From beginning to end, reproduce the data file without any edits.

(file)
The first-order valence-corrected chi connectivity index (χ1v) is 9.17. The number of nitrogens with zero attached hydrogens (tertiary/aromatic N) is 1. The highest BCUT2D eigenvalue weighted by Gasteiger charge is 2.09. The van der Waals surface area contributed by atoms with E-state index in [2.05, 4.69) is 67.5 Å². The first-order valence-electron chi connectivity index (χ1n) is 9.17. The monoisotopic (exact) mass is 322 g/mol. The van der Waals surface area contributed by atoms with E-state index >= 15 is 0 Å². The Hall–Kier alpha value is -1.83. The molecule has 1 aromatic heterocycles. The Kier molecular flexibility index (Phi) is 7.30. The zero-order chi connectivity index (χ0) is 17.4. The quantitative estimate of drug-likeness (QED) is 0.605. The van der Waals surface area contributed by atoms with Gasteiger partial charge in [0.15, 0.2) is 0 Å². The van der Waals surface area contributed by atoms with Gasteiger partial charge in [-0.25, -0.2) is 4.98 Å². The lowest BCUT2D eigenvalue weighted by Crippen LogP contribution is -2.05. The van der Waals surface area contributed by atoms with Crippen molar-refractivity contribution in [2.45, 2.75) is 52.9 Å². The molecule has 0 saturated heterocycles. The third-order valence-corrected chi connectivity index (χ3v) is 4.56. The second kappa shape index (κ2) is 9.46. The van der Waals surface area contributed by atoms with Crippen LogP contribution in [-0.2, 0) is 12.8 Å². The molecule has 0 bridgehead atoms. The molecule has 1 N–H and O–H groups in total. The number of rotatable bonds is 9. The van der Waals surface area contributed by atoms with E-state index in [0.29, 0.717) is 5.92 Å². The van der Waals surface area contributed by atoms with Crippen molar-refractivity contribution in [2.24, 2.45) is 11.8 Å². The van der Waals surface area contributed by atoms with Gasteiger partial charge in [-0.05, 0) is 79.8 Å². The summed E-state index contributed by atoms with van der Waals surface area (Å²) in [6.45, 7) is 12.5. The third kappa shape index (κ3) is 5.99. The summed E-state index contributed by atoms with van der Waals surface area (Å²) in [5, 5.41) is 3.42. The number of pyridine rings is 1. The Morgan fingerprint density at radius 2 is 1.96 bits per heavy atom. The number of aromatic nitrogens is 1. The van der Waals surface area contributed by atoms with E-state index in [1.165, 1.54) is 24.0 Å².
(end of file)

The first-order valence-corrected chi connectivity index (χ1v) is 9.17. The number of nitrogens with zero attached hydrogens (tertiary/aromatic N) is 1. The highest BCUT2D eigenvalue weighted by Gasteiger charge is 2.09. The van der Waals surface area contributed by atoms with E-state index in [2.05, 4.69) is 67.5 Å². The first-order valence-electron chi connectivity index (χ1n) is 9.17. The monoisotopic (exact) mass is 322 g/mol. The van der Waals surface area contributed by atoms with E-state index >= 15 is 0 Å². The Hall–Kier alpha value is -1.83. The molecule has 1 aromatic heterocycles. The Kier molecular flexibility index (Phi) is 7.30. The zero-order chi connectivity index (χ0) is 17.4. The quantitative estimate of drug-likeness (QED) is 0.605. The van der Waals surface area contributed by atoms with Gasteiger partial charge in [0.15, 0.2) is 0 Å². The van der Waals surface area contributed by atoms with Gasteiger partial charge in [-0.25, -0.2) is 4.98 Å². The lowest BCUT2D eigenvalue weighted by Crippen LogP contribution is -2.05. The van der Waals surface area contributed by atoms with Crippen molar-refractivity contribution in [2.45, 2.75) is 52.9 Å². The molecule has 0 saturated heterocycles. The third-order valence-corrected chi connectivity index (χ3v) is 4.56. The second kappa shape index (κ2) is 9.46. The van der Waals surface area contributed by atoms with Crippen LogP contribution in [-0.2, 0) is 12.8 Å². The molecule has 0 bridgehead atoms. The molecule has 1 N–H and O–H groups in total. The number of rotatable bonds is 9. The van der Waals surface area contributed by atoms with E-state index in [0.29, 0.717) is 5.92 Å². The van der Waals surface area contributed by atoms with Crippen molar-refractivity contribution in [2.24, 2.45) is 11.8 Å². The van der Waals surface area contributed by atoms with Gasteiger partial charge in [-0.05, 0) is 79.8 Å². The summed E-state index contributed by atoms with van der Waals surface area (Å²) in [6.45, 7) is 12.5. The third kappa shape index (κ3) is 5.99. The summed E-state index contributed by atoms with van der Waals surface area (Å²) in [5, 5.41) is 3.42. The number of pyridine rings is 1. The Morgan fingerprint density at radius 2 is 1.96 bits per heavy atom. The number of aromatic nitrogens is 1. The van der Waals surface area contributed by atoms with E-state index in [1.165, 1.54) is 24.0 Å².